Call it Billiards or simply call it Pool, whatever terminology you choose there is no escaping the addiction of the game. Many of us have a pool table in the house or the garage and quite a few of us even have antique ball sets.
So, how do you identify some of the genuine, older balls, as well as modern high-class billiard balls? Today we’ll give you some tips that can help you identify a few popular types of vintage pool balls, as well as Aramith pool balls so that the next time that you see an older set you can purchase with a little more confidence.
It’s all about what you know!
Identifying Vintage/Old Pool Balls
The original billiard balls were made out of materials such as wood, stone, and later even ivory! When ivory became scarce, there were even Celluloid balls, though these had a little problem that got some complaints from bar owners.
Apparently, the balls sometimes exploded!
Well, that is how the story goes, though in reality what could occur was that a perfect shot might send one celluloid ball into another, creating a cap-like bang. Bar proprietors supposedly even complained, stating that patrons would sometimes hear the noise and draw their guns out defensively.
As you can imagine, that’s not something you want in an establishment that serves alcohol, but a 1909 patent for a new synthetic plastic called ‘Bakelite’ would soon replace those dangerous celluloid balls. You can still find sets of them floating around if you know how to look.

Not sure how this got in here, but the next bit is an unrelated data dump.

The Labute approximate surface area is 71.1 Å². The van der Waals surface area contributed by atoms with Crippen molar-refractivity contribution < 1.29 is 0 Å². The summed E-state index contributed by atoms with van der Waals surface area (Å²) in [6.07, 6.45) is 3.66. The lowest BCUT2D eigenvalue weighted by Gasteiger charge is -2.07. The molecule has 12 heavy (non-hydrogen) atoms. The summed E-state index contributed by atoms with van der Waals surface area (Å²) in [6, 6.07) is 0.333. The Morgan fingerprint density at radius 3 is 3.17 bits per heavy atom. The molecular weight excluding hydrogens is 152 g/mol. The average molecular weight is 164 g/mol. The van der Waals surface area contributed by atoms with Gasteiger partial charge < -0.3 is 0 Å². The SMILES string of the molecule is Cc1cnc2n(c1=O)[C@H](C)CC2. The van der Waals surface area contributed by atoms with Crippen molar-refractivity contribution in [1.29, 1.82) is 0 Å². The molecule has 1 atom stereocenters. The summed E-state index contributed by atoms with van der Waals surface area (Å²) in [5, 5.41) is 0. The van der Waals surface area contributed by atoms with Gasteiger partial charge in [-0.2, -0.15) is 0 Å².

Today we’ll discuss how to identify the following types of pool balls:
Be sure to read through the tips and file them away in your mind, as these 3 types of balls can be worth a pretty penny and there is never a shortage of people in the world who will try to sell you a fake set. The best defense is to know what you are looking for.
How to Identify Ivory Pool Balls
While Ivory is only produced by poaching now, there are still the occasional antique pieces floating around so we’re including a couple of methods that you may employ to test if the ivory is genuine.
First off, do NOT try the ‘hot needle test’. You may have heard of it but if not, what it entails is heating a needle and touching the ‘ivory’ to be tested. What happens is that real Ivory will turn black from the heat, which plastic is simply going to melt. This damages a piece so this old test is a definite no-no for testing a pool ball.
Try instead to test it with one or both of these methods:
- The Blacklight Test
- Identifying Schreger Lines
The Blacklight Test
The Blacklight test involves setting the ivory piece underneath a long-wave black light and taking note of the color. Plastic is going to fluoresce blue or a bluish-white underneath a blacklight so in some cases this can quickly sort out an ivory ball from an old or ‘antiqued’ plastic resin ball.
Actual ivory will typically show a bit of yellow, by contrast, but the presence of bone or ivory dust can show yellow as well, as can a celluloid pool ball. Further examination should commence.